(3) to accept, reject, disclaim, receive, give a receipt for, sell, assign, release, pledge, exchange, or consent to a reduction in or modification of, a gift, bequest, devise, inheritance, or any interest in a share in or payment from an estate, trust, or other fund, including an interest in any jointly-owned real or personal property or proceeds from an insurance policy;
    (4) to demand, receive, or obtain money or any other thing of value to which the principal is, or may become, or may claim to be entitled by reason of the death of a person or of any testamentary disposition or trust, or by reason of the administration of the estate of a decedent or absentee, or of a guardianship of a minor or incompetent or the administration of any trust or other fund; initiate, participate in, and oppose a proceeding to ascertain the meaning, validity, or effect of any deed, will, declaration of trust, or other transaction affecting in any way the interest of the principal; initiate, participate in, and oppose a proceeding for the removal, substitution, or surcharge of a fiduciary; conserve, invest, disburse, or use anything received for purposes enumerated in this subsection; and reimburse the agent for expenditures properly made in the execution of the powers conferred by the statutory form powers of attorney;
    (5) to prepare, sign, file, and deliver all reports, compilations of information, returns, or papers with respect to an interest had or claimed by or on behalf of the principal in an estate, trust, or other fund; pay, compromise, or contest, and apply for refunds in connection with a tax or assessment with respect to any interest had or claimed by or on behalf of the principal in an estate, trust, or other fund or by reason of the death of any person, or with respect to property in which the principal had or claimed an interest;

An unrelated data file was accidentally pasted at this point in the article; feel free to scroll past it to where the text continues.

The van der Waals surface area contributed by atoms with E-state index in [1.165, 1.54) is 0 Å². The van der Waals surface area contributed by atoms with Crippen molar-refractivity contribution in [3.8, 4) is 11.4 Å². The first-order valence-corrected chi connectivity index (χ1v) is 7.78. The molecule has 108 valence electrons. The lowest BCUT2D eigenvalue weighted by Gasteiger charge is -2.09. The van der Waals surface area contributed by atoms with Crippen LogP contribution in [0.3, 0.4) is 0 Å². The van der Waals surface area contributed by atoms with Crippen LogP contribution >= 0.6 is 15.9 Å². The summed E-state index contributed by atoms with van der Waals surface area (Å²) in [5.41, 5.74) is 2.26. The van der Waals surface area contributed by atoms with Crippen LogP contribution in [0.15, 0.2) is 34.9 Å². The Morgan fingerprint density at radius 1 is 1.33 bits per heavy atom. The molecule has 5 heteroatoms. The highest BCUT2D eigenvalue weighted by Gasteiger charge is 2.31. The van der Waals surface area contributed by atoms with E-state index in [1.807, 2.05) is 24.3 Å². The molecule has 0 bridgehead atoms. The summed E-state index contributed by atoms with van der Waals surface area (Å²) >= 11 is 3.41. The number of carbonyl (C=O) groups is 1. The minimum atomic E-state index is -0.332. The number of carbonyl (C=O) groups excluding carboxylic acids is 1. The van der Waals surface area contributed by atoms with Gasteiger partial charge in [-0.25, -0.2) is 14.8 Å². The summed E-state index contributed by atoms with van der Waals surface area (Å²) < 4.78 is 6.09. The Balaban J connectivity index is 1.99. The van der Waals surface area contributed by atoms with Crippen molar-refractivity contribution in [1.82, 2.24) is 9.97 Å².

(6) to agree and contract, in any manner and with any person and on any terms that the agent may select, for the accomplishment of the purposes enumerated in this subsection, and perform, rescind, reform, release, or modify an agreement or contract or any other similar agreement or contract made by or on behalf of the principal;
    (7) to execute, acknowledge, verify, seal, file, and deliver a consent, designation, pleading, notice, demand, election, conveyance, release, assignment, check, pledge, waiver, admission of service, notice of appearance, or any other instrument that the agent considers useful for accomplishment of any of the purposes enumerated in this subsection;
    (8) to submit to arbitration or settle, and propose or accept a compromise with respect to, a controversy or claim that affects the estate of a decedent, absentee, minor, or incompetent, or the administration of a trust or other fund, in any one of which the principal has, or claims to have, an interest, and do any act that the agent considers desirable or necessary to carry out the compromise;
    (9) to hire, discharge, and compensate an attorney, accountant, expert witness, or assistant when the agent considers the action to be desirable for the proper execution of any of the powers described in this subsection, and for the keeping of records about that action; and
    (10) to do any other act or acts that the principal can do through an agent, with respect to the estate of a decedent, absentee, minor, or incompetent, or the administration of a trust or other fund, in any one of which the principal has, or claims to have, an interest with respect to which the principal is a fiduciary.
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    Andy, Both of the underlined portions say " with respect to the estate of (a) decedent" not to -- estate of (the) decedent. There is quite a difference. "A" means any decedent but not the principle of the poa, "the" would be the principal of the power of attorney. Hope this explains the difference.